I choose you: Pokémon Draft League brings pro sports excitement to the game

An early-season draft-league match comes down to the wire.

Draft league is probably nothing like the Pokémon you’re familiar with. It’s not training up a team of your favorite Pokémon to beat Team Rocket. It’s not even like an official competitive tournament run by The Pokémon Company.

And it all started with a bumper sticker.

Steve “Magnitude” Wood is the YouTuber and sports fanatic who came up with the concept of combining his two passions. “I’m a huge Milwaukee Bucks basketball fan,” he tells Ars Technica. “And I thought the Pokémon Sawsbuck looks a lot like the Milwaukee Bucks logo. One of my friends was a graphic designer, so she made me a sticker, and I got it printed and put it on my car.”

That’s when he realized the potential for a competitive Pokémon league based on the same draft systems used in “regular” sports like baseball or American football (and the popular “fantasy sports” versions that surround them). In these sports, contracts and the limitations of corporeal bodies means only one team can use any one player at any given time.

That’s not the case in Pokémon tournaments, where you often see the same powerful monsters appearing in nearly every team. According to stats website Pikalytics, in 2019 an estimated 86 percent of teams at VGC competitions (the official tournaments run by The Pokémon Company) used Incineroar, and nearly 45 percent included Mega Rayquaza.

Imagine if 86 percent of NFL teams fielded Aaron Donald each week. For starters, no quarterback would make it out alive. But it would also get a bit boring after a few matches.

Wood knew that he couldn’t simulate the brutal physicality of American football or the speed and athleticism of a basketball player in a virtual game more similar to chess. But if he could invoke the same nail-biting tension that he felt when rooting for the Bucks, he knew he’d be onto a winner. So he started by drafting a team for fans to get behind.

The Draft

In the NFL, the most in-demand players are drafted first and usually tied down with longer contracts. Wood tried to emulate this property with the Global Battle Association (GBA), the first-ever draft-league Pokémon tournament, which he debuted in 2012.

“There were 10 rounds [of the draft, and] the Pokémon you draft in the first three rounds you had for three seasons,” Wood said. “The next three rounds were for two seasons, [and] in the final four rounds, you had one season.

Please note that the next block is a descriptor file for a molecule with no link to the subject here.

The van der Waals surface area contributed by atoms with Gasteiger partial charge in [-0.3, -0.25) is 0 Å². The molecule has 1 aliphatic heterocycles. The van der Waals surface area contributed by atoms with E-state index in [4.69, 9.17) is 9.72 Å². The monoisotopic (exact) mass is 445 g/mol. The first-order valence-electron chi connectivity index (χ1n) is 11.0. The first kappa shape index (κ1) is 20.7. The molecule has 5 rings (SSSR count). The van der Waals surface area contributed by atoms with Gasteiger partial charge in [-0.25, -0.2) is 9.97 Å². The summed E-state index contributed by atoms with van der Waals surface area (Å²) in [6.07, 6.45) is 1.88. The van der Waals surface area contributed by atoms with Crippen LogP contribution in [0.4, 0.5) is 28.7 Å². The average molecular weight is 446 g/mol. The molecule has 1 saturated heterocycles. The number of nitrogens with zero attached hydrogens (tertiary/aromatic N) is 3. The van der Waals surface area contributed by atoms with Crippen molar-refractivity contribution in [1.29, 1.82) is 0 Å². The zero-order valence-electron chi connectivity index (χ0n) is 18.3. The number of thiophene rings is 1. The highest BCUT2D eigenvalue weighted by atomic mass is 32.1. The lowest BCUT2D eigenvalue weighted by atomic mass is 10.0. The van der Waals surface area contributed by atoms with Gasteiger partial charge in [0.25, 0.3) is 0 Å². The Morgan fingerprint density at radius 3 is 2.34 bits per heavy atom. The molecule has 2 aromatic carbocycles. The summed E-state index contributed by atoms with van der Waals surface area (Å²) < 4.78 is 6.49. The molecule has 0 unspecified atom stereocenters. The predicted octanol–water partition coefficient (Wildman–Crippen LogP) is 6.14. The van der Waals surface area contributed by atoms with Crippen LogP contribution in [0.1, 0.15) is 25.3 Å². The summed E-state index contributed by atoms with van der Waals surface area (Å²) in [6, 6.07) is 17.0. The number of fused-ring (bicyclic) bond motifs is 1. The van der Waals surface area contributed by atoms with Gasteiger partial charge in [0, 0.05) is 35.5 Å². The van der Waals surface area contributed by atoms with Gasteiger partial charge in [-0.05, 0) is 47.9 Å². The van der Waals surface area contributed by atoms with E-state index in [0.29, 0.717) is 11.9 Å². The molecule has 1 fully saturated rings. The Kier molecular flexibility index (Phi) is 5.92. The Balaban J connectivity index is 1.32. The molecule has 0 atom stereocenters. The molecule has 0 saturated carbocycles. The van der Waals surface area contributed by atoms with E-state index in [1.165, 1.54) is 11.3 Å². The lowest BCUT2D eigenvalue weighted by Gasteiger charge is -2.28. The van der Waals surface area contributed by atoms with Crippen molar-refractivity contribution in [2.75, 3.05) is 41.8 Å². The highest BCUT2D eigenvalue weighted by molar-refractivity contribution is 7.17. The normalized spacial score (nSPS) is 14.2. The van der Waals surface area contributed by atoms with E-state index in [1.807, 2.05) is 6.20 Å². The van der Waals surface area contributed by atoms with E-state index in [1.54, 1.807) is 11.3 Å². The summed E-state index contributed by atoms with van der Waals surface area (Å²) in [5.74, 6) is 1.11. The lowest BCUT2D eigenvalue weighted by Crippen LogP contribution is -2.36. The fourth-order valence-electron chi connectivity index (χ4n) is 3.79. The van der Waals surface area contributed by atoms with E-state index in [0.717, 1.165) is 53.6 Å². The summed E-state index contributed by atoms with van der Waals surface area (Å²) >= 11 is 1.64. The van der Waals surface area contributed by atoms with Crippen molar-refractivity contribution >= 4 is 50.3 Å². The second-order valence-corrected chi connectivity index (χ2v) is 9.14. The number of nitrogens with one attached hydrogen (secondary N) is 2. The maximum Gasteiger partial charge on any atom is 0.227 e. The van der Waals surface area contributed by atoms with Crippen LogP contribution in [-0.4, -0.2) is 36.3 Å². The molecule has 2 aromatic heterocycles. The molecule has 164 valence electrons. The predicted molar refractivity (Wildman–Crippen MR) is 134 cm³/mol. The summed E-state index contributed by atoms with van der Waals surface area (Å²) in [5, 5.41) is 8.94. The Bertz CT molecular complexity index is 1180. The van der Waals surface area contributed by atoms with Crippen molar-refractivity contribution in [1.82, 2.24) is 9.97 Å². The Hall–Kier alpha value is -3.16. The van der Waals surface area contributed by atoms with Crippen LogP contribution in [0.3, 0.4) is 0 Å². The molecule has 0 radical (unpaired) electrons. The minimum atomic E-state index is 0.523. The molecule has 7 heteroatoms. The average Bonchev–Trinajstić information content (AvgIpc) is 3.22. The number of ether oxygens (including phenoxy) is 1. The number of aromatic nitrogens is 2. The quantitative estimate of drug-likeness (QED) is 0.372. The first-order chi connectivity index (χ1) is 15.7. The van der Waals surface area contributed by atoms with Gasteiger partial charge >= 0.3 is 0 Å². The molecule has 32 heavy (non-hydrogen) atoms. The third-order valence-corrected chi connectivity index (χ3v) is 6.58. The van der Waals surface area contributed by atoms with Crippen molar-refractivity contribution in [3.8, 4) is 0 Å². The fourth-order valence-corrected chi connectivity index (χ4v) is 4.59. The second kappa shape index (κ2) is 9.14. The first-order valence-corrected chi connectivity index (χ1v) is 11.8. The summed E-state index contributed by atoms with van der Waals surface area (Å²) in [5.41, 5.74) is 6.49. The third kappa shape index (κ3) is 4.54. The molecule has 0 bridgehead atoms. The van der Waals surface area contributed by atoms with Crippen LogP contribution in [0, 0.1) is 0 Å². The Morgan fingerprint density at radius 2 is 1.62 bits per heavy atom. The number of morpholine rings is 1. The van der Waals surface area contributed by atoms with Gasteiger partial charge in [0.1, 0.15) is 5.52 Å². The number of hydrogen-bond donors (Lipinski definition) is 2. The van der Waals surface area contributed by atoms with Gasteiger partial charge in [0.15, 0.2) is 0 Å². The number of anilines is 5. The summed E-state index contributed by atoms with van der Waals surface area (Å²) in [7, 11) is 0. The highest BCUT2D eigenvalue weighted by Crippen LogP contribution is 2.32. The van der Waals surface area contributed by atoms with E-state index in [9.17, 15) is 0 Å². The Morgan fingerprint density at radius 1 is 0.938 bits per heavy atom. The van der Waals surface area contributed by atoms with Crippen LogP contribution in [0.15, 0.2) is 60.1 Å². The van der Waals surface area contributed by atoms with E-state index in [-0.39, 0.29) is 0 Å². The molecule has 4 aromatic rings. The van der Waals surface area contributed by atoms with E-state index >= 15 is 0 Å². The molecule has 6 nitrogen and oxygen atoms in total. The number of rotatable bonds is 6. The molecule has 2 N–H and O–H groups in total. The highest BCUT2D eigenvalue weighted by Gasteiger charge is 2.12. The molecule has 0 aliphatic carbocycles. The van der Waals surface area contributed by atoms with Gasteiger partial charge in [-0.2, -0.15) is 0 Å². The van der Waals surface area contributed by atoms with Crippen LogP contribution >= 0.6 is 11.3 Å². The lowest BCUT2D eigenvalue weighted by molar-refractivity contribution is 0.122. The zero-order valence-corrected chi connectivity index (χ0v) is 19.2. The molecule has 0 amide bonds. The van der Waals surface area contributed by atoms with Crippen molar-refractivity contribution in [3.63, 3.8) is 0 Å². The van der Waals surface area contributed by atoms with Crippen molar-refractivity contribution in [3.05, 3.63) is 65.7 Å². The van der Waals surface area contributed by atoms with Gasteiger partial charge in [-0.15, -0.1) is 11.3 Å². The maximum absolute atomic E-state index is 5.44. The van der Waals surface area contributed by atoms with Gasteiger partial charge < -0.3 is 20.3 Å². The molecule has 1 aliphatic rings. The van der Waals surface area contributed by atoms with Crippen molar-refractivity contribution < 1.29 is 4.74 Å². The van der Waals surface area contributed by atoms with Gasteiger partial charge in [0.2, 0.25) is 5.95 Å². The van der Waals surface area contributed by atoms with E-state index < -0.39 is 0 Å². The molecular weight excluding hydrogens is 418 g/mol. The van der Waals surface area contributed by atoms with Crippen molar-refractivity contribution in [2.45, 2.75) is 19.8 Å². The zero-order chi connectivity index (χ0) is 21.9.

“So the idea was that you had to create an actual franchise,” he continued. “The first three ‘mons I’m going to have for three years. But the downside is that if you draft a bad team, you’re stuck with them for a couple of years.”

Draft-league teams develop their own pro sports-style logos, like this one for the Milwaukee Sawbucks.
Enlarge / Draft-league teams develop their own pro sports-style logos, like this one for the Milwaukee Sawbucks.
Amanda Demaio

This system changed the game for Pokémon players, literally and figuratively, by adding a whole new layer of complexity to Pokémon selection. If standard Pokémon was “chess with 900 potential pieces,” most players just ended up choosing a lineup of all queens. In this new version, if you weren’t careful, you could end up with a roster full of pawns.

Drafting 10 Pokémon per team also adds an extra layer of strategy to choosing which monsters will fight in the standard six-on-six Pokémon battles. Suddenly, players had the opportunity to counter-pick monsters that might be particularly effective against powerful competition or hold a niche monster in reserve for a number of matches until they came across the one scenario when it could potentially shut down an opponent’s entire strategy. This lineup selection means a big part of the real battle is fought before the competitors even hit the field.

Team Building

“The reason I like draft league is because I think that any team can work,” says Joey “Pokéaim” Sciarrone, a YouTuber who exclusively streams competitive Pokémon battles. “I’m using Pokémon that are probably really bad, but I love to see how they do. And draft league takes that to the next level.”

Sciarrone’s team, the New York Dreepys, drafts unloved Pokémon and utilizes unique movesets to take opponents by surprise. He says Seaking, a fairly average Pokémon, really shines in this format because it is so difficult to prepare for. Its Lightning Rod ability gives it an immunity to electric-type attacks that are usually super-effective. But if Sciarrone knows you’ve drafted a strong grass-type to deal that super-effective damage instead, Seaking can pack a punch with Megahorn or Poison Jab to inflict a super-effective hit right back.